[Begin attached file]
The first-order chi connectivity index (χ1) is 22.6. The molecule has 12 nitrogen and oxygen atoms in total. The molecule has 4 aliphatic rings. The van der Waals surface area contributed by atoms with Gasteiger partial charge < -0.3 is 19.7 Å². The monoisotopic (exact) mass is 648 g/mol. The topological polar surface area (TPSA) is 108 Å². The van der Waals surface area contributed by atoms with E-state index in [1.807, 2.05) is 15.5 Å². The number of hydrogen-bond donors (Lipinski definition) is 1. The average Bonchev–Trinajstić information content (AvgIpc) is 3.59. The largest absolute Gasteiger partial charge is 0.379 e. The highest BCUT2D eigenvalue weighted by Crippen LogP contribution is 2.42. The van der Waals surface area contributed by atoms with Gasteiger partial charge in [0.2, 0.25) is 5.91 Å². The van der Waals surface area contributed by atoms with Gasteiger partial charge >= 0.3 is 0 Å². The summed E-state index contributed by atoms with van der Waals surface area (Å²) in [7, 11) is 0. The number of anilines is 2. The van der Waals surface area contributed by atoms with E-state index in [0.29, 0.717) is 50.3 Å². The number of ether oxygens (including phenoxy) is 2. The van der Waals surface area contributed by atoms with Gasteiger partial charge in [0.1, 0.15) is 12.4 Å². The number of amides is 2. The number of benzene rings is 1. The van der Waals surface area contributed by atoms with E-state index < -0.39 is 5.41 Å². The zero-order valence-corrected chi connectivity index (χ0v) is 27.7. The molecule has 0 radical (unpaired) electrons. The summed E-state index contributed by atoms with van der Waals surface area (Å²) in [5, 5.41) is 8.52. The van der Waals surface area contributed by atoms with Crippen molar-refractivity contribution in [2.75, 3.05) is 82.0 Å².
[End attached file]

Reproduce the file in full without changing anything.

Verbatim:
The first-order chi connectivity index (χ1) is 22.6. The molecule has 12 nitrogen and oxygen atoms in total. The molecule has 4 aliphatic rings. The van der Waals surface area contributed by atoms with Gasteiger partial charge < -0.3 is 19.7 Å². The monoisotopic (exact) mass is 648 g/mol. The topological polar surface area (TPSA) is 108 Å². The van der Waals surface area contributed by atoms with E-state index in [1.807, 2.05) is 15.5 Å². The number of hydrogen-bond donors (Lipinski definition) is 1. The average Bonchev–Trinajstić information content (AvgIpc) is 3.59. The largest absolute Gasteiger partial charge is 0.379 e. The highest BCUT2D eigenvalue weighted by Crippen LogP contribution is 2.42. The van der Waals surface area contributed by atoms with Gasteiger partial charge in [0.2, 0.25) is 5.91 Å². The van der Waals surface area contributed by atoms with Gasteiger partial charge >= 0.3 is 0 Å². The summed E-state index contributed by atoms with van der Waals surface area (Å²) in [7, 11) is 0. The number of anilines is 2. The van der Waals surface area contributed by atoms with E-state index in [0.29, 0.717) is 50.3 Å². The number of ether oxygens (including phenoxy) is 2. The van der Waals surface area contributed by atoms with Gasteiger partial charge in [0.1, 0.15) is 12.4 Å². The number of amides is 2. The number of benzene rings is 1. The van der Waals surface area contributed by atoms with E-state index < -0.39 is 5.41 Å². The zero-order valence-corrected chi connectivity index (χ0v) is 27.7. The molecule has 0 radical (unpaired) electrons. The summed E-state index contributed by atoms with van der Waals surface area (Å²) in [5, 5.41) is 8.52. The van der Waals surface area contributed by atoms with Crippen molar-refractivity contribution in [2.75, 3.05) is 82.0 Å².